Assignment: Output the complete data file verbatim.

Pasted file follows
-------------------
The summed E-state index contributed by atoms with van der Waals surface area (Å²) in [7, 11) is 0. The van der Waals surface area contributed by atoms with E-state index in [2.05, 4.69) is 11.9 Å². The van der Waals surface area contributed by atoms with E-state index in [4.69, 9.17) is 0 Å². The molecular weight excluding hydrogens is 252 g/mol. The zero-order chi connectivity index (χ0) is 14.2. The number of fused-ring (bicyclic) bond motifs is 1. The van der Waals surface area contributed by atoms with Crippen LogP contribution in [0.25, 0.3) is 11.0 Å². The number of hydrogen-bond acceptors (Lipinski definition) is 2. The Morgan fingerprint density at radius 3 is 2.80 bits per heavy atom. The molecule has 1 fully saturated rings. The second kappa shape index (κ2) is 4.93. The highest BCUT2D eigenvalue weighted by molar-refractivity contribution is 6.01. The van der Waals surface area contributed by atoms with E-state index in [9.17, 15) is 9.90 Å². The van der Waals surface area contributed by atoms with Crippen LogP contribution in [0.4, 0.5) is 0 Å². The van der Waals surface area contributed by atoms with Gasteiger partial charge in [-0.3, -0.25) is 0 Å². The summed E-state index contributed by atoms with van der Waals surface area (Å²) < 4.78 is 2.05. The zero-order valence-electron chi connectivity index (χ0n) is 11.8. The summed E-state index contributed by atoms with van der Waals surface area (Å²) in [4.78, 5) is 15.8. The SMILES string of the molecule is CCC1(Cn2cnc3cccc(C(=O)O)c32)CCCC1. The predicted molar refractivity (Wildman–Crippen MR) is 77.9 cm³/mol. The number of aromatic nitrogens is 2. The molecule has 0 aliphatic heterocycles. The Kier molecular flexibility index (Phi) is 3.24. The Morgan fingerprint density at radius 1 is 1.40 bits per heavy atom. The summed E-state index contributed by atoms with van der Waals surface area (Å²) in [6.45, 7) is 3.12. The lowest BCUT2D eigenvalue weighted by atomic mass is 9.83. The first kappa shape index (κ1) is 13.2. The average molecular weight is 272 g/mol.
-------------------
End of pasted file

The summed E-state index contributed by atoms with van der Waals surface area (Å²) in [7, 11) is 0. The van der Waals surface area contributed by atoms with E-state index in [2.05, 4.69) is 11.9 Å². The van der Waals surface area contributed by atoms with E-state index in [4.69, 9.17) is 0 Å². The molecular weight excluding hydrogens is 252 g/mol. The zero-order chi connectivity index (χ0) is 14.2. The number of fused-ring (bicyclic) bond motifs is 1. The van der Waals surface area contributed by atoms with Crippen LogP contribution in [0.25, 0.3) is 11.0 Å². The number of hydrogen-bond acceptors (Lipinski definition) is 2. The Morgan fingerprint density at radius 3 is 2.80 bits per heavy atom. The molecule has 1 fully saturated rings. The second kappa shape index (κ2) is 4.93. The highest BCUT2D eigenvalue weighted by molar-refractivity contribution is 6.01. The van der Waals surface area contributed by atoms with E-state index in [9.17, 15) is 9.90 Å². The van der Waals surface area contributed by atoms with Crippen LogP contribution in [0.4, 0.5) is 0 Å². The van der Waals surface area contributed by atoms with Gasteiger partial charge in [-0.3, -0.25) is 0 Å². The summed E-state index contributed by atoms with van der Waals surface area (Å²) < 4.78 is 2.05. The zero-order valence-electron chi connectivity index (χ0n) is 11.8. The summed E-state index contributed by atoms with van der Waals surface area (Å²) in [4.78, 5) is 15.8. The SMILES string of the molecule is CCC1(Cn2cnc3cccc(C(=O)O)c32)CCCC1. The predicted molar refractivity (Wildman–Crippen MR) is 77.9 cm³/mol. The number of aromatic nitrogens is 2. The molecule has 0 aliphatic heterocycles. The Kier molecular flexibility index (Phi) is 3.24. The Morgan fingerprint density at radius 1 is 1.40 bits per heavy atom. The summed E-state index contributed by atoms with van der Waals surface area (Å²) in [6.45, 7) is 3.12. The lowest BCUT2D eigenvalue weighted by atomic mass is 9.83. The first kappa shape index (κ1) is 13.2. The average molecular weight is 272 g/mol.